Outlook 2016 attachment mysteries and annoyances

Microsoft Outlook 2016 has a new feature which the company highlighted when it first appeared, which is that it sends attachments as links by default, if they are stored in network-accessible locations. The idea is to prevent proliferation of different versions if several respondents make changes and email them back. It also means that everyone has the latest version. Good stuff, right?

I am not sure. Of course Outlook is meant to give you the choice about whether to send as a link or as a copy, but we all know that busy people just click and expect it to work; they mostly will not think through which method is appropriate in a particular case, or in some cases, even understand the difference. One of the implications of sending links is that the document received may not be what is sent. For example, consider this scenario:

1. Hmm, shall I send the minutes of our last meeting to this person at supplier X? Better check there is nothing sensitive in it. [Checks]. OK, send.

2. Colleague happens to look at minutes, thinks, why did we not minute our difficulties with supplier X? Adds section of sensitive information and proposal to switch to supplier Y.

3. Person at supplier X receives document …

OK, my scenario is somewhat contrived, but you can see the underlying issue.

There is also the question of whether the mechanism behind this feature is really robust. It is not in fact a simple feature. What is meant to happen is that Outlook detects whether your document can be sent as a link, and if it can, interacts with SharePoint to create a magic link with either view or edit permissions. In my experience, it is easy to end up sending an attachment that cannot in fact be accessed by the person at the other end.

I have an internal SharePoint and soon figured out that I had to prevent Outlook from sending documents as links. The URL I use for SharePoint internally is not accessible externally, which is perhaps a flaw in my setup, but not one that has ever caused problems before. In any case, I would prefer not to give out any magic links to documents in my SharePoint; it just seems an unnecessary security risk.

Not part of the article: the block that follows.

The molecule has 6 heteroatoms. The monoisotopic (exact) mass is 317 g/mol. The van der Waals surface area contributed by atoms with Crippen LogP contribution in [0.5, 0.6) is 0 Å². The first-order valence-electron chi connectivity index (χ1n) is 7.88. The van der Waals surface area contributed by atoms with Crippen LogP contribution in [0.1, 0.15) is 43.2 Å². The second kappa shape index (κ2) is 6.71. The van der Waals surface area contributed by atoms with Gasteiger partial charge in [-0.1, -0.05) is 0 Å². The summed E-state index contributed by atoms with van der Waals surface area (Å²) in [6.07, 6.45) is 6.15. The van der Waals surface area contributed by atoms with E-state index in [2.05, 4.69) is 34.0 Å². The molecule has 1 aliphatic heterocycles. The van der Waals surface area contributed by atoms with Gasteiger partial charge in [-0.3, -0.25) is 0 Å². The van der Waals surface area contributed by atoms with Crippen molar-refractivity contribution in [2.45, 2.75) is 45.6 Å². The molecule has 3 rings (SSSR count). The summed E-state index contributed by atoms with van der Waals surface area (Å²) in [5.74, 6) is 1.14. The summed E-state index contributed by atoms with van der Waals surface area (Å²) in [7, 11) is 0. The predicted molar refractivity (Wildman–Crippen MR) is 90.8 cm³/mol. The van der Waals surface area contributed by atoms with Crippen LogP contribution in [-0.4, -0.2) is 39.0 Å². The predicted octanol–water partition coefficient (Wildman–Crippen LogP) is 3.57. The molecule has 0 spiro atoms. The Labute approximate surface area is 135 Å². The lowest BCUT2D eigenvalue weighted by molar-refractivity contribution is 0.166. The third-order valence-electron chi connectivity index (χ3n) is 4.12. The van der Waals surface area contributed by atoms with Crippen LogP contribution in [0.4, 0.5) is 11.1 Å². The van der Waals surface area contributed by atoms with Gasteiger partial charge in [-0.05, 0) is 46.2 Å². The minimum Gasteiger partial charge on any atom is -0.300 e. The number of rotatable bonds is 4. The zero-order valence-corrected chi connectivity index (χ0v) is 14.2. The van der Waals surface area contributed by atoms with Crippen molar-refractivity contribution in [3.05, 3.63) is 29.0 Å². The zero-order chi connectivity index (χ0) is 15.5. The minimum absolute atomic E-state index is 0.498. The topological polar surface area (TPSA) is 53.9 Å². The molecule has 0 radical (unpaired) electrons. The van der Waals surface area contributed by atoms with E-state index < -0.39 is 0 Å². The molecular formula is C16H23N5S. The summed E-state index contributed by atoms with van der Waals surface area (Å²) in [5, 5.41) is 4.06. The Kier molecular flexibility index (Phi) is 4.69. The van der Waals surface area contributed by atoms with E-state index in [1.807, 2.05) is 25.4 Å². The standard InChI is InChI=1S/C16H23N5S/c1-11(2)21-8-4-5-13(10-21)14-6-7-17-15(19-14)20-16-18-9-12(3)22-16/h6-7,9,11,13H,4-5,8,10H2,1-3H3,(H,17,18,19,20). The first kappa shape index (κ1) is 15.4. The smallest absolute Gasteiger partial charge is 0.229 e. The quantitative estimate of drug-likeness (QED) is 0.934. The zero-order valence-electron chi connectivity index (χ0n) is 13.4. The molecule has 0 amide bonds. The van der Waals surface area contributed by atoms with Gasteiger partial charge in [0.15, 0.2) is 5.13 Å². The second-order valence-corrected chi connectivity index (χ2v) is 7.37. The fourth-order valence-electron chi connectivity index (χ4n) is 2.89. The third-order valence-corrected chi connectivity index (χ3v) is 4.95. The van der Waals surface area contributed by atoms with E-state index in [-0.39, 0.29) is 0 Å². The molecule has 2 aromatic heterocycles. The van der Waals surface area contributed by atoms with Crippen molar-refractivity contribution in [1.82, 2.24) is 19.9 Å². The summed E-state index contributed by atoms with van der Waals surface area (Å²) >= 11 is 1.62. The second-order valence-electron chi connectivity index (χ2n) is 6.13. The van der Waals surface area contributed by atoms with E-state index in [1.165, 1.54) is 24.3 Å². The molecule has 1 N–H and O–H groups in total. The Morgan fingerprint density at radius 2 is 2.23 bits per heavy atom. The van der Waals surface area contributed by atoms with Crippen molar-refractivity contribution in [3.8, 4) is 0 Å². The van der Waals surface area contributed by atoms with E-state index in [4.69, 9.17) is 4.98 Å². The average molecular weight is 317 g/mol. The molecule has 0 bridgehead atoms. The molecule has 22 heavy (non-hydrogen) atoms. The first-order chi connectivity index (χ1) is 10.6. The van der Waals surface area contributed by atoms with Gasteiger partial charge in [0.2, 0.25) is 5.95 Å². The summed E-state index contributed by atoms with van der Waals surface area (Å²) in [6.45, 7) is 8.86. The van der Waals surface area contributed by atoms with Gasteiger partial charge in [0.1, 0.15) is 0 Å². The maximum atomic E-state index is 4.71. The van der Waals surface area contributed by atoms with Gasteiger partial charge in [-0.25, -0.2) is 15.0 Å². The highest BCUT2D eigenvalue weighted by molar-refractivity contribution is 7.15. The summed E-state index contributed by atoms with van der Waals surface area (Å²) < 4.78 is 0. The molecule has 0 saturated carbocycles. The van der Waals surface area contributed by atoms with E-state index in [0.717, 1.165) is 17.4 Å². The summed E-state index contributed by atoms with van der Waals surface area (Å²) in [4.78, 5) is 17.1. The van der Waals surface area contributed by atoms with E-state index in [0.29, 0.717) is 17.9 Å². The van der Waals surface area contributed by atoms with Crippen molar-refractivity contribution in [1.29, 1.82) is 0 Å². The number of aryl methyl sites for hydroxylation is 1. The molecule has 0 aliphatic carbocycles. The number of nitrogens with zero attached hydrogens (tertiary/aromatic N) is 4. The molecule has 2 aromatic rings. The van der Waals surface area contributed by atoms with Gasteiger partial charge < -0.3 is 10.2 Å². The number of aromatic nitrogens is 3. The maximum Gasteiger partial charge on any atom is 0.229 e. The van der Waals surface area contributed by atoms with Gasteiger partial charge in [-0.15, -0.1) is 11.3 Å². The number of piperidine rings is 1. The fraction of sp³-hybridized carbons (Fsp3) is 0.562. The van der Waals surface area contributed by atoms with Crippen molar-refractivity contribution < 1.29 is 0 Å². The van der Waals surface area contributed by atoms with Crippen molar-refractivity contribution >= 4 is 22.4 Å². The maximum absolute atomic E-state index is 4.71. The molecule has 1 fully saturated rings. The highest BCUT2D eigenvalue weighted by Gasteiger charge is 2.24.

In the case of Office 365, note that external sharing may be switched off, in which case links will not work. External sharing may also be disabled for specific sites.

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Maybe Outlook 2016 is smart enough to detect whether or not external sharing is enabled, but if so, this does seem to go wrong sometimes. I have seen cases where users send an attachment link, but the recipient cannot access the document. Rather, they click the link and get a “can’t be found in directory” error or similar.

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Another issue is that Outlook 2016 does not always offer you the choice of link or attachment. Here is how it is meant to work. What happens sometimes though is that the attachment does not end up in the “attached” header at the top of the email, but rather in the body. In this scenario, you actually end up with a small Word table (Outlook messages use the Word editor) that cannot be converted into a standard attachment:

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